07 August 2010

Back in China

We left HK on the 24th of July, taking the subway (really a train that has been integrated into the system) to the border, then crossing on foot and getting the train from Shenzhen.  At the station entrance, we ran our bags through the pointless scanning machines that the government has deemed necessary everywhere, and went in.  I believe the scanning machines exist simply to provide more employment, as how they are used seems so useless.  Some stares blankly at a terminal from time-to-time, while hundred of people try and force their stuff through.  And they are in bus stations, train stations, subway systems, Tiananmen Square and shopping malls.

Another job creation scheme run by the lads at the top is ticket checking.  On each train journey, we normally get our tickets checked at least five times.  Once to get into the train station, once to get from the waiting area to the platform, sometimes to get on the train, X amount of times on the train, and finally as you try to leave the destination station.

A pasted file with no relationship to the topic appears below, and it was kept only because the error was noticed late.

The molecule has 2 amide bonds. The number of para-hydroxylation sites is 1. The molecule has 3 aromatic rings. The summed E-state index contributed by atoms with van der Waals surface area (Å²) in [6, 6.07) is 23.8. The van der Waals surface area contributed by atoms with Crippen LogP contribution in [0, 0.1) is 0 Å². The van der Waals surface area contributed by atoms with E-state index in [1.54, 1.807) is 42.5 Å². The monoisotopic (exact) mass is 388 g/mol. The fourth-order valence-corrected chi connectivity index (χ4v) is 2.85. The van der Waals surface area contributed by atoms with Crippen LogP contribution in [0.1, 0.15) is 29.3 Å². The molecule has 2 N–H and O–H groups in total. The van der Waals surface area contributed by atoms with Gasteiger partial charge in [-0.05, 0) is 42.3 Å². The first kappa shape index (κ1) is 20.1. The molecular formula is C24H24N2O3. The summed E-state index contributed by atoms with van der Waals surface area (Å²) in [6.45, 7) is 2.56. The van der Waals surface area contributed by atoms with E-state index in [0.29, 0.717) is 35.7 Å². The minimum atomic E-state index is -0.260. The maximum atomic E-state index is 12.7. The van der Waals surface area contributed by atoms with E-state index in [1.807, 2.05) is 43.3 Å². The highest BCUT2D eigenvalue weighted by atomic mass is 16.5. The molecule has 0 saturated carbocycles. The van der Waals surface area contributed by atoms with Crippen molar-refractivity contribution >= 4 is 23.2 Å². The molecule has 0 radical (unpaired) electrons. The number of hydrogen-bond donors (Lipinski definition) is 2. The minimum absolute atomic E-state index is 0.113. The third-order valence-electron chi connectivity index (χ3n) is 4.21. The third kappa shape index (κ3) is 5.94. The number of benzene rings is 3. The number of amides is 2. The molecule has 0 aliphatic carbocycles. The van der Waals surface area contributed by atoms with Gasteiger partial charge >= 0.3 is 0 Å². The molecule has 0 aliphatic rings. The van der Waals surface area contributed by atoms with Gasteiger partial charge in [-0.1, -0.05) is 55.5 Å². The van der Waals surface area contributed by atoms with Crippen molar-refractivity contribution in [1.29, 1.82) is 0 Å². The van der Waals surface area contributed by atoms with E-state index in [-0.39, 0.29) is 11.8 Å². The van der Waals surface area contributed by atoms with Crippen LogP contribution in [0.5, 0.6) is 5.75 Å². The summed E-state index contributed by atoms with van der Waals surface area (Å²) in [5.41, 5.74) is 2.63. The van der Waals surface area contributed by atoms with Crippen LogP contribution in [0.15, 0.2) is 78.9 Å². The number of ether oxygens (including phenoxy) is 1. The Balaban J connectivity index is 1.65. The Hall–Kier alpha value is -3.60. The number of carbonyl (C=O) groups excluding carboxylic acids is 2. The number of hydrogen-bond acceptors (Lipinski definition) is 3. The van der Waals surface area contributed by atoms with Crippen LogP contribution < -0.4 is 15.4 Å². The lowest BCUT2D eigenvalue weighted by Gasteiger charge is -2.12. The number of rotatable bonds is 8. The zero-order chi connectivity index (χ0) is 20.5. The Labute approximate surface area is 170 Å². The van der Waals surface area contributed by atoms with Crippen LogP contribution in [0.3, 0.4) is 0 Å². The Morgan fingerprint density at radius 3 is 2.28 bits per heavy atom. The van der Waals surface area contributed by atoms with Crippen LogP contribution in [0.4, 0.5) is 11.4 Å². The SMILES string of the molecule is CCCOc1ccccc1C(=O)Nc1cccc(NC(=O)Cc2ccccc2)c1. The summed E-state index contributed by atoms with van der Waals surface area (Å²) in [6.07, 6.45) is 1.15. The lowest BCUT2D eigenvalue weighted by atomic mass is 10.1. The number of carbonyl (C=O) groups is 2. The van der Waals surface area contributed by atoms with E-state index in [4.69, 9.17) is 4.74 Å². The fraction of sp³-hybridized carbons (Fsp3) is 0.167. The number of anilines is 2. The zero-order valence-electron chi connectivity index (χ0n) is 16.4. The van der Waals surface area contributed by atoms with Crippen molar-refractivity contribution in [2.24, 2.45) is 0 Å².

It was our first hard sleeper in China, and it was rock hard.  The Russian ones were much better, and I didn’t get much sleep.  We arrived in Guilin, and took the first bus we could find out of there to a small place called Yangshao.

The hostel there was possibly the best one so far.  Run by a Dutch guy and a Belgian woman, the Outside Inn was a very rural and rustic affair, out in the countryside, with animals roaming the grounds and locals working the land.  The scenery was great, and we spent a couple of days doing some biking (tandem, as Audrey isn’t too hot with handlebars), hiking and drifting on rivers on bamboo rafts.

I’ve decided to give Chinese beer more of a wide berth this time in China.  I’d only bother with the occasional one, instead plumping for an orange juice or whatever else was available.  It’s stunning how pointless their beer is.  Even in south China, all the beer tastes the same as in north China, watery and weak, most of seeming to be brewed by the ubiquitous Yanjing brewery.  I’ve found one beer by the Zhujiang brewery, but at 2.5% was nothing like described here.

It was a very uneventful time, which was a nice change, and we left after a couple of days.